There is a difference between what the Chinese people CAN do and what some of them HAVE DONE. I have shopped Kunming United Optical and would again. :cat:

Bill

I recently purchased a pair Visionary Inara 7.5 x 36, new, for a ridiculous price and were pleased to find out they were a product of the Kunming United Optical company. Apart from being an interesting pair of binoculars, my Daughter-in-laws parents live near Kunming, and my Son and his wife have visited there quite a few times, the latest of them being in January this year. The binos fulfill their role of a useful pair to take on a walk with me, brighter than the various x 32's I have got. Sharp enough, but pleasant to use with spectacles. They cost £65 so probably not what the OP had in mind when starting this discussion. Now going to post this by clicking on my MIC bluetooth mouse
 

WJC

Well-known member
@fazalmajid

The customer, and only the customer, defines value.

Yep. And as long as SOME of those customers ask questions like: “Why doesn’t my binocular offer the “proper figure 8” image?” or “Why is it that no matter what telescope I use the stars are still just little dots?” we can count on them to lead us. :cat:

“Common sense is so rare these days it’s considered a superpower.”— Dave Ramsey

Bill
 
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WJC

Well-known member
Not sure sarcasm adds much to the thread.

Hi Cottonbase,

You’re right, it doesn't. But I can’t see where a taste of reality hurts. Bino forums—even BF—are rife with facts that aren’t. Lately, I’ve been accused of that myself.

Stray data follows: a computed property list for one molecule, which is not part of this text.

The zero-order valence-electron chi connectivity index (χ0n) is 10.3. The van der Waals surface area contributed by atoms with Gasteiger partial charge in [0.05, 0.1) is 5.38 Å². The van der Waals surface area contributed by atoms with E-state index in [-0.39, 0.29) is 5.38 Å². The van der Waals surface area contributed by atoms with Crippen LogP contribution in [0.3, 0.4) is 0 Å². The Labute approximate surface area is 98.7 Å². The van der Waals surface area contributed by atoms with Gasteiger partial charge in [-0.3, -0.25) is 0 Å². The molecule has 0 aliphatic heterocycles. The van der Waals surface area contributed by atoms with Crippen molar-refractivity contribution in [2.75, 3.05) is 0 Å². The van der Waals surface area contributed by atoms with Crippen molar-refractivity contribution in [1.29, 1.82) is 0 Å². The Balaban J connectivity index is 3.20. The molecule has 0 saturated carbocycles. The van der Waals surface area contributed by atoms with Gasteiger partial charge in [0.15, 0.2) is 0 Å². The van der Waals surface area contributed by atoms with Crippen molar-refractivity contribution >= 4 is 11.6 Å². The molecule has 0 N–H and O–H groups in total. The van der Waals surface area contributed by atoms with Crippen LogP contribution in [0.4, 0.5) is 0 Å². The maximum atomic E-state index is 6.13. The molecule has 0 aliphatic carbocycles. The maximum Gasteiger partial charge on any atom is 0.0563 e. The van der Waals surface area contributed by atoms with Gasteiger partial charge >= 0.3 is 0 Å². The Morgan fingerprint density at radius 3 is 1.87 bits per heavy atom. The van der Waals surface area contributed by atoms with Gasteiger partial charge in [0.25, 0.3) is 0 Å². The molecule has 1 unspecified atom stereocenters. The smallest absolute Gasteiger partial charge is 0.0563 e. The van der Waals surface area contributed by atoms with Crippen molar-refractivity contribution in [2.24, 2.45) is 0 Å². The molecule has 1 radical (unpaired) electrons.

The customer certainly has the right to say what pleases HIM or HER. I would not try to dispute that; I have supported it many times. However, some don't stop there. And, oh, how many times have I seen the inexperienced with their instantly formed opinions affect the wallets or thinking of the unwary. I did not make up the two examples above.

Do I not have a right to an opinion? That opinion would be to learn before teaching. That principle predates even the bible. Some proceed humbly and with caution. Doing so, they learn. Others are instantly excited and can only share what they THINK they KNOW muddying the water. All I was saying was to proceed with caution.

“Criticism is something we can avoid easily by saying nothing, doing nothing, and being nothing.” — Aristotle

The truth is not always pleasant or appreciated, but it is always the truth. :cat

Bill
 
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opisska

Jan Ebr
Poland
I have no knowledge about high end binos, but reading that people are vary of "optics" made in China makes me want to respond.

In astronomy, both amateur and "easy professional" we use optics made in China regularly, mainly mirror telescopes though. However I have to say that this optics is cheap yet of extremely high quality. Making a parabolic mirror is an operation that can be basically brought to perfection under the economy of scale. The mirrors coming from Chinese vendors are one like the other and its obvious that they make so many of them, that it has simply become easy. This is not an evaluation based on feelings, but simply on optical testing.

It's obviously up to everyone to decide what to buy, especially if there may be moral considerations and quality is not the only aspect in the decision. But the idea that Chines optics is subpar in quality may be to a large extent just a marketing device of the companies that do not produce in China.